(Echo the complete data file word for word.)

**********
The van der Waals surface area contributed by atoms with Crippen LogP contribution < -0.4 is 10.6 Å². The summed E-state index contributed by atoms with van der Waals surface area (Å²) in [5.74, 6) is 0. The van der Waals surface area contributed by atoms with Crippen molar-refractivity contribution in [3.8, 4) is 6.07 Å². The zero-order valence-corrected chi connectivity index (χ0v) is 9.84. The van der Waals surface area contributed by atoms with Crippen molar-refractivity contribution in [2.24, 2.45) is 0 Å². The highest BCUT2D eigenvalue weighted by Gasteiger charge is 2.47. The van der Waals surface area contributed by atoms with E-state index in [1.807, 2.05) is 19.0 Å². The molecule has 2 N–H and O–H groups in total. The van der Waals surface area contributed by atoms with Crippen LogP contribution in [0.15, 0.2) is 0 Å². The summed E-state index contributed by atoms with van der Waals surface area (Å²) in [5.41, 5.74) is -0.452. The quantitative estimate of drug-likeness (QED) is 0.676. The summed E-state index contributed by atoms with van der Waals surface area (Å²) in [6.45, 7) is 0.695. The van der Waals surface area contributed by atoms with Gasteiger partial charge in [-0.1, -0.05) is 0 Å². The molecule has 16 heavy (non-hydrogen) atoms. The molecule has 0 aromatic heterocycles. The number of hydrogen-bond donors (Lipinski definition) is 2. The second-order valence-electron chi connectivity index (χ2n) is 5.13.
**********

The van der Waals surface area contributed by atoms with Crippen LogP contribution < -0.4 is 10.6 Å². The summed E-state index contributed by atoms with van der Waals surface area (Å²) in [5.74, 6) is 0. The van der Waals surface area contributed by atoms with Crippen molar-refractivity contribution in [3.8, 4) is 6.07 Å². The zero-order valence-corrected chi connectivity index (χ0v) is 9.84. The van der Waals surface area contributed by atoms with Crippen molar-refractivity contribution in [2.24, 2.45) is 0 Å². The highest BCUT2D eigenvalue weighted by Gasteiger charge is 2.47. The van der Waals surface area contributed by atoms with E-state index in [1.807, 2.05) is 19.0 Å². The molecule has 2 N–H and O–H groups in total. The van der Waals surface area contributed by atoms with Crippen LogP contribution in [0.15, 0.2) is 0 Å². The summed E-state index contributed by atoms with van der Waals surface area (Å²) in [5.41, 5.74) is -0.452. The quantitative estimate of drug-likeness (QED) is 0.676. The summed E-state index contributed by atoms with van der Waals surface area (Å²) in [6.45, 7) is 0.695. The van der Waals surface area contributed by atoms with Gasteiger partial charge in [-0.1, -0.05) is 0 Å². The molecule has 16 heavy (non-hydrogen) atoms. The molecule has 0 aromatic heterocycles. The number of hydrogen-bond donors (Lipinski definition) is 2. The second-order valence-electron chi connectivity index (χ2n) is 5.13.